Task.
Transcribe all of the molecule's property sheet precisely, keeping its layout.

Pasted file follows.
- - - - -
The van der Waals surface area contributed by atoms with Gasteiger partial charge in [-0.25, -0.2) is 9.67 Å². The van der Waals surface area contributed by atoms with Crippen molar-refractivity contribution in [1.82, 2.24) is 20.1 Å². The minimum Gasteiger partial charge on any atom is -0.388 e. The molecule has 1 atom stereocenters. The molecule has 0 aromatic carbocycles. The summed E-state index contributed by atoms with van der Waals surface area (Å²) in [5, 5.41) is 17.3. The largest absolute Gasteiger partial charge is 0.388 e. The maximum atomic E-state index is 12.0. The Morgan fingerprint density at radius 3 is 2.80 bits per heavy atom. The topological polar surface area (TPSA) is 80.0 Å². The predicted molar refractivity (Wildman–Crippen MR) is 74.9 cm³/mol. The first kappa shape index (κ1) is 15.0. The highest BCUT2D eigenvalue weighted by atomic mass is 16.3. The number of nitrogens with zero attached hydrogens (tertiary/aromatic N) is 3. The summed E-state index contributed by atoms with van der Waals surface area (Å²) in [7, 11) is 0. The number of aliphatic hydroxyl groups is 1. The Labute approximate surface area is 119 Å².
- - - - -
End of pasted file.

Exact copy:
The van der Waals surface area contributed by atoms with Gasteiger partial charge in [-0.25, -0.2) is 9.67 Å². The van der Waals surface area contributed by atoms with Crippen molar-refractivity contribution in [1.82, 2.24) is 20.1 Å². The minimum Gasteiger partial charge on any atom is -0.388 e. The molecule has 1 atom stereocenters. The molecule has 0 aromatic carbocycles. The summed E-state index contributed by atoms with van der Waals surface area (Å²) in [5, 5.41) is 17.3. The largest absolute Gasteiger partial charge is 0.388 e. The maximum atomic E-state index is 12.0. The Morgan fingerprint density at radius 3 is 2.80 bits per heavy atom. The topological polar surface area (TPSA) is 80.0 Å². The predicted molar refractivity (Wildman–Crippen MR) is 74.9 cm³/mol. The first kappa shape index (κ1) is 15.0. The highest BCUT2D eigenvalue weighted by atomic mass is 16.3. The number of nitrogens with zero attached hydrogens (tertiary/aromatic N) is 3. The summed E-state index contributed by atoms with van der Waals surface area (Å²) in [7, 11) is 0. The number of aliphatic hydroxyl groups is 1. The Labute approximate surface area is 119 Å².